How did I get it?:
I bought it!
Five years ago, Cambridge Ballet’s Sugar Plum Fairy vanished after performing The Nutcracker. Despite extensive city and statewide searches, no traces of her, besides her ballet slippers, were ever found. Every year since, another member of the cast has gone missing after closing night: a Spanish Hot Chocolate, an Arabian Dancer, The Dew Drop Fairy, a Flower. Nieves Alba, who as a thirteen-year-old played Clara in the first ill-fated performance, is now cast as the Snow Queen. On closing night, every police officer in Boston surrounds the theater, determined to catch the perpetrator whom they’ve dubbed “The Nutcracker.” Can Nieves break the curse or will she be the next victim of America’s favorite ballet?
This was an incredibly strange little read and I’m not quite sure what to make of it. The premise really intrigued me so I was excited to pick it up. However, when I started reading it, I wasn’t as gripped as I wanted to be, which shocked me. I’m a massive fan of ballet and I wanted to adore this book, but something didn’t sit right with me. It could possibly because it’s a novella, and I’m not the biggest fan of novellas. I’ll try to explain more though.
The Snow Queen is a novella about the ballet The Nutcracker. Nieves Alba is a member of the Cambridge Ballet. She has always wanted to play the Snow Queen. Strange goings on are occurring within her dancing company. Each year, a different member of the cast disappears. It seems like the disappearances are unrelated but Nieves believes they are. It surely makes sense that they would be connected in some way. When Nieves finally gets cast as the Snow Queen she worries that she will be the next one to disappear, but she’s still desperate to play the role and achieve a dream.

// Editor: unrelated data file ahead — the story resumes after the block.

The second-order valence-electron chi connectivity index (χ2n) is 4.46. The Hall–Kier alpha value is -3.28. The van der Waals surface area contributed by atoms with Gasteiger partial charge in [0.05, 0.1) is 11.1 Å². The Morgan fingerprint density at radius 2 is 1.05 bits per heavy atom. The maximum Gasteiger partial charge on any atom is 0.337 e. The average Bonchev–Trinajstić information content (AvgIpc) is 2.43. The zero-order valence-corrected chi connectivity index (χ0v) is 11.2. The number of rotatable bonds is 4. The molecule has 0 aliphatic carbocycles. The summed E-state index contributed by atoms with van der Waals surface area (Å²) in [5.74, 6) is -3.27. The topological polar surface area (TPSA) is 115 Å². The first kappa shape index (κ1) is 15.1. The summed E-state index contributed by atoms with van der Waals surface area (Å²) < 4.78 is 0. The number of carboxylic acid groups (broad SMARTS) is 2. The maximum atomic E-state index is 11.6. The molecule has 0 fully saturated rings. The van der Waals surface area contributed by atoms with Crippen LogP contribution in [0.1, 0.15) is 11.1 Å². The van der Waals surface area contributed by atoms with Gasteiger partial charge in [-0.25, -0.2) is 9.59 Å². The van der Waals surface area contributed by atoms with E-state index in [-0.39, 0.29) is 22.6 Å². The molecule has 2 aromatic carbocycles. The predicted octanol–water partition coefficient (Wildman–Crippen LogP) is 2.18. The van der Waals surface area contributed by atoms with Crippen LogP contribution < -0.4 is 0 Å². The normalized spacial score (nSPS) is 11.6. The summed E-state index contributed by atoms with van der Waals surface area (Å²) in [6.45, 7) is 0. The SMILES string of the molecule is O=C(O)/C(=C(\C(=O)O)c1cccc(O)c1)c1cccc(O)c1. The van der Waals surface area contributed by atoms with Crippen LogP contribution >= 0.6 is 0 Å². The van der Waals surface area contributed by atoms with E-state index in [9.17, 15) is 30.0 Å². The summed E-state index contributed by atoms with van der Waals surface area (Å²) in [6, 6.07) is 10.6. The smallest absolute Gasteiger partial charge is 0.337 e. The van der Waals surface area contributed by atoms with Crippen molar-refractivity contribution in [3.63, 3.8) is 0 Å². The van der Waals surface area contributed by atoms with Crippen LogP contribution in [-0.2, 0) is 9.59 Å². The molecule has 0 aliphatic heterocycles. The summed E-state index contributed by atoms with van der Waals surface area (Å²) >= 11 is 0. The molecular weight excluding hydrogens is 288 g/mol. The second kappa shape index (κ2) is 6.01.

I didn’t realise before I started The Snow Queen that it was a New Adult novel. This of course means there’s more sexual content in the story than you’d get in a Young Adult novel. I don’t have a problem with that, I just went into it expecting something very different. Nieves has an awkward relationship with a character called Misha. Misha was a famous dancer before an injury forced him into becoming a dance critic. He is Nieve’s mentor. He came across as very creepy to me and I really couldn’t see what Nieves saw in him.
I think this novella could have been so much better if it was a full length novel. The problem for me was that it didn’t feel developed enough. It was short and predictable. It could have been incredibly exciting, but because of the length the plot was rushed through.
Would I recommend it?:
It’s not for me!- I wanted to love it because of my love of dance, but unfortunately it felt too rushed for me to fully enjoy.